Another promising approach to the improvement of formal triage is driven by symptom-oriented research: The first studies on the prognostic value of different presenting complaints for short- and long-term outcomes were conducted in all-comer populations [39–41]. Unfortunately, these studies focused on single, main, presenting, or so-called “chief complaints”. Therefore, it was never taken into account that most patients present with more than one symptom [42, 43]. Constructs of “chief complaint” or “main symptom” heavily rely on several steps of selection and reduction of information. First, the selection of individual patients: of all symptoms, patients tend to choose and present the ones deemed to be most important to them. Only systematic interviewing may elicit all symptoms perceived at presentation. Second, the individual physician’s selection: of the list of presenting symptoms, physicians tend to choose and record the so-called “chief complaint”, with a tendency to focus on frequent and specific presenting symptoms, such as chest pain, and a tendency to ignore nonspecific complaints [40].

In summary, the main findings of last decade’s research on symptoms as predictors for outcome at triage were the following:

  1. Research on patients presenting with

Advances due to symptom-oriented research at work-up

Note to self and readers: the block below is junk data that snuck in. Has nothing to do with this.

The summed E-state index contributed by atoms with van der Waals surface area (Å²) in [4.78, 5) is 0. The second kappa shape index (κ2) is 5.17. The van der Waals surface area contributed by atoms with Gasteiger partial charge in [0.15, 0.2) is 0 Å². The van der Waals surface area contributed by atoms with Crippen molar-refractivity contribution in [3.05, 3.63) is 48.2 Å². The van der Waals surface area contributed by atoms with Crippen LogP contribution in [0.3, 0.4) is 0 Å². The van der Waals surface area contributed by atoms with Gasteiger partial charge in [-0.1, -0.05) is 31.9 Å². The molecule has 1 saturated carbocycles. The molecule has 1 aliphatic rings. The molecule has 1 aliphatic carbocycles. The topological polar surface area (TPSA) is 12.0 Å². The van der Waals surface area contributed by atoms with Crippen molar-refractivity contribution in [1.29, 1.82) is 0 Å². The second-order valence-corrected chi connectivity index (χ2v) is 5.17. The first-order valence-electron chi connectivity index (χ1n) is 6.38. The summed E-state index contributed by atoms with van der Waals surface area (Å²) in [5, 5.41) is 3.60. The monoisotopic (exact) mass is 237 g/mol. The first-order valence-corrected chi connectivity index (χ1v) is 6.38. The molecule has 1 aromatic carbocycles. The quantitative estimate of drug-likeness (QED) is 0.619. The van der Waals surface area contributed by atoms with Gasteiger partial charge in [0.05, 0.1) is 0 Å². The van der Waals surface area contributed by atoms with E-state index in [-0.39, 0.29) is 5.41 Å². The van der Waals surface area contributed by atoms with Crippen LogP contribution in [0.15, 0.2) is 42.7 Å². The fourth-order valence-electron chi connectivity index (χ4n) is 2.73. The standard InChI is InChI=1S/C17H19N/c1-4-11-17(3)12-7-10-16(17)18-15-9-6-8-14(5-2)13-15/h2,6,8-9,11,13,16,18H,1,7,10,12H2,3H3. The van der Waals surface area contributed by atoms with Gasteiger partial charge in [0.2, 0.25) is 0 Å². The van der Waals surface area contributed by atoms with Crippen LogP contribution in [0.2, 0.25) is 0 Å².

Patients presenting to EDs are a vulnerable population, as they face an unclear short-term future regarding the seriousness of their condition and mortality. Formal triage allows separation different groups at presentation, with short-term mortality ranging from 0% to 25%, depending on acuity and diagnosis [76]. However, establishing a sound diagnosis takes time, leading to further anxiety on the patients’ side, as well as insecurities on the caregivers’ side. Unfortunately, a longer ED length-of-stay carries a worse prognosis [77, 78], even when physiological, demographic and co-morbidity factors are taken into account. Therefore, an early and accurate diagnosis is the second cornerstone of emergency medicine. How can a precise diagnosis be established within a few hours after presentation to the ED? This process is commonly called “work-up” and consists of a standardised and stepwise approach to the patients’ problems. First, the main problem has to be identified. As pointed out, there may be a difference between the patients’ perceived main problems and the “chief complaints” defined by the caregivers. The most advanced recent studies have focused on the post-hoc classification of chief complaints by means of recurrent neural networks [79]. However, this technology is more useful for syndromic surveillance of a population than for the establishment of an accurate diagnosis in an individual. In the future, such algorithms have the potential to support diagnosis of ED patients in a short time. At present, the patients’ complaints are categorised, and recent publications [80] presented long lists of over 500 complaints, some specific for a certain group of diseases (e.g., chest pain), and others nonspecific owing to the wide range of underlying disease (e.g., weakness or fatigue). Common to all specific complaints is the standardised work-up, algorithm or protocol assigned to each complaint. Most major EDs have access to protocol-based care, such as Protocol-based care has been shown to be safe and effective in, for example, sepsis [81] or circulatory arrest [82]. In the case of sepsis it was not shown to be superior to usual care. However, there is still a lack of research on the economical, standardised every-day work-up of headache, leg pain, back pain, abdominal pain, chest pain and dyspnoea – specific complaints on the top-10 list in most EDs [42]. Reviews of the few studies on pathway- or protocol-based care in these fields have so far found limited evidence of their impact on outcomes [83], but barriers and critical factors in implementation still need to be identified [84]. Algorithms, pathways, standards and protocols have been embraced by emergency medicine at a very early stage, and no ED would relinquish its own protocols. Although some protocols are very similar across countries and continents [85], others differ widely [86]. Interestingly, the sheer adherence to protocols is highly associated with outcomes, such as mortality, more so than the content of the individual protocols [87].